It’s a starchy staple that goes well with all types of meat, vegetables, and can even be made into some tasty desserts. Rice is caloric, typically low-cost to produce, a great source of fiber and vitamins in its whole grain form, and there are more than 40,000 varieties of it around the world.
Rice is a staple crop for multiple countries and regions and some new research is shedding light onto just how long humanity’s love of the grain goes back. A study published yesterday in the journal PLOS ONE details the analysis of stone tools from southern China, that provide the earliest evidence of rice harvesting. The tools show that harvesting the grain could have begun as early as 10,000 years ago.
In the study, the team identified two distinct methods of harvesting rice, which helped start centuries of rice domestication. Wild rice naturally sheds its ripe seeds, which shatter on the ground when they mature. Cultivated rice stay on the plants when they mature.
Some sort of tool would have been needed to harvest rice, and the tool usage meant that early rice cultivators were selecting the seeds that primarily stay on the plants. Over time, the proportion of seeds that remain on the plants increased, resulting in domestication.
“For quite a long time, one of the puzzles has been that harvesting tools have not been found in southern China from the early Neolithic period or New Stone Age (10,000 – 7,000 BCE) — the time period when we know rice began to be domesticated,” said lead author Jiajing Wang, an assistant professor of anthropology at Dartmouth, in a statement. “However, when archaeologists were working at several early Neolithic sites in the Lower Yangtze River Valley, they found a lot of small pieces of stone, which had sharp edges that could have been used for harvesting plants.”
The team’s early hypothesis was that some of those small stone pieces were tools that harvested rice, which the results confirm.
In China’s Lower Yangtze River Valley, the two earliest Neolithic culture groups were the Shangshan and Kuahuqiao. In the study, the team examined 53 flaked stone tools from Shangshan and Hehuashan sites.
The stone flakes have sharp edges, but are generally rough in appearance and are not finely made. The flaked tools are also mostly small enough to be held by one hand, at about 1.7 inches long and wide.
In use-wear analysis, micro-scratches on the surfaces of the tools were examined under a microscope. It showed that 30 of the flakes have use-wear patterns that are similar to those produced by harvesting silica-rich plants, likely including rice. Also, rounded edges and tiny grooves are more characteristic of tools that are used for cutting plants than the tools that were used to cut animal tissue or scrape wood.
The team also analyzed the microscopic residue that was left on the stone flakes called phytoliths. Phytoliths are the silica skeleton of plants, and 28 of the tools had these ancient plant remains on them.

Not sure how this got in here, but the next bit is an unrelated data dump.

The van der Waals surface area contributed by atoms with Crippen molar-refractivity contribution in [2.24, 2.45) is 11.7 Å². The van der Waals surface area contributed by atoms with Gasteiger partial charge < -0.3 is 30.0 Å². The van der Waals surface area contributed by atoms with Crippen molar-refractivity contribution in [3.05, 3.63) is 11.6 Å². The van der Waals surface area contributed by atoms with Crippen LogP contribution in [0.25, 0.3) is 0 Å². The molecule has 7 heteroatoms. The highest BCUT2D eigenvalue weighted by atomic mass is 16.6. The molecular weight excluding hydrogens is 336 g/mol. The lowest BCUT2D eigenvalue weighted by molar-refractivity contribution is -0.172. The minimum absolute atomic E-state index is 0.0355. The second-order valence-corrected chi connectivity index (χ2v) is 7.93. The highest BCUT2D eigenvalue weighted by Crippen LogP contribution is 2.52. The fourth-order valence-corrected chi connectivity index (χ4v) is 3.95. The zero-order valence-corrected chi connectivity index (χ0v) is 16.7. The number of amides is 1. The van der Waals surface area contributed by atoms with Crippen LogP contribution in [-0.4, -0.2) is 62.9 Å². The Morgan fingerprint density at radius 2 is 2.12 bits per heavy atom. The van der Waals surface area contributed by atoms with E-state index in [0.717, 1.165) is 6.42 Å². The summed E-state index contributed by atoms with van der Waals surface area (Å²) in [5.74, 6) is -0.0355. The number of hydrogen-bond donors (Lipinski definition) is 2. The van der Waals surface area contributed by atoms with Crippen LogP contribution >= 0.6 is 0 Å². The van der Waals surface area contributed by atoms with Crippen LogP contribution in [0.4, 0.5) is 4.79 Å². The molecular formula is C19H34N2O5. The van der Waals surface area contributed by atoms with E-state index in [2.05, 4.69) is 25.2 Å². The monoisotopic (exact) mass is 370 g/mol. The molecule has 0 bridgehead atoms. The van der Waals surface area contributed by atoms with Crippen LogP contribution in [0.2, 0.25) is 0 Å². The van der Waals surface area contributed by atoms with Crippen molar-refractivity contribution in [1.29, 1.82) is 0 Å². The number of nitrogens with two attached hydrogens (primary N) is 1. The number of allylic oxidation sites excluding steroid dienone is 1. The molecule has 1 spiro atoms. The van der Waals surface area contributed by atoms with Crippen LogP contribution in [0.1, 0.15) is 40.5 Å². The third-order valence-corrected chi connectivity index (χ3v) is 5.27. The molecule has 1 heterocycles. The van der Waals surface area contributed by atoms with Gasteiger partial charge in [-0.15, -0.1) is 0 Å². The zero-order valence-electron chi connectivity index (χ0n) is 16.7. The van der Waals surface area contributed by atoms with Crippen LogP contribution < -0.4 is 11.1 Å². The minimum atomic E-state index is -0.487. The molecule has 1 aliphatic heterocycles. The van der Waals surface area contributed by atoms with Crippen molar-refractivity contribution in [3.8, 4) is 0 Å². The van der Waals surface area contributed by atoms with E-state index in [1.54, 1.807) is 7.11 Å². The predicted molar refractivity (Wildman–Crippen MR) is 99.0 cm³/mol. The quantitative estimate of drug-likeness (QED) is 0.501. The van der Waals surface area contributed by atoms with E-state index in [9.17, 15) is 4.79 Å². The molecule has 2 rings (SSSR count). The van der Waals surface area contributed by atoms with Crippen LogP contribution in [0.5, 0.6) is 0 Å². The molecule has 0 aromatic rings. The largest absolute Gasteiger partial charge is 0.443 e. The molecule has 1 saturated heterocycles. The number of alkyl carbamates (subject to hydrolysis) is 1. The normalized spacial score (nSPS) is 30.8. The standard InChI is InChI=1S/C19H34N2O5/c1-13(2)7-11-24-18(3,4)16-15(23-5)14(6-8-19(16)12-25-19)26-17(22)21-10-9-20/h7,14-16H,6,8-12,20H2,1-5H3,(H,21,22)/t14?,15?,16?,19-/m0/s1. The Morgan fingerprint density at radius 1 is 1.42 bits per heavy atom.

“What’s interesting about rice phytoliths is that rice husk and leaves produce different kinds of phytolith, which enabled us to determine how the rice was harvested,” said Wang.
Through both of these tests, the team found evidence that two types of rice harvesting methods were used: the finger-knife and sickle harvesting techniques. Both methods are still used to harvest rice in Asia today.
In the finger-knife method, the panicles located at the top of the rice plant are reaped. The stone flakes from the early phase (10,000 – 8,200 BCE) showed that this method was the primary way to harvest the rice. The tools used here had grooves that were mainly perpendicular or diagonal to the edge of the stone flake. The team said this is evidence of a cutting or scraping motion and the flakes had phytoliths from seeds or rice husks, which indicates that the rice was harvested from the top of the rice plant.
“A rice plant contains numerous panicles that mature at different times, so the finger-knife harvesting technique is especially useful when rice domestication was in the early stage,” said Wang.
Sickle harvesting uses the lower part of the plant. The stone flakes from the later phase (8,000 – 7,000 BCE) had more evidence of this method. The tools from this era had grooves that were predominantly parallel to the tool’s edge, which means that slicing motion had likely been used.
“Sickle harvesting was more widely used when rice became more domesticated, and more ripe seeds stayed on the plant,” said Wang. “Since you are harvesting the entire plant at the same time, the rice leaves and stems could also be used for fuel, building materials, and other purposes, making this a much more effective harvesting method. Both harvesting methods would have reduced seed shattering. That’s why we think rice domestication was driven by human unconscious selection.”
Additional research on these tools is needed to further evaluate plant harvesting techniques, how blades were attached to tools, and the intensity of rice cultivation during later stages of agricultural transition after 7,000 BCE.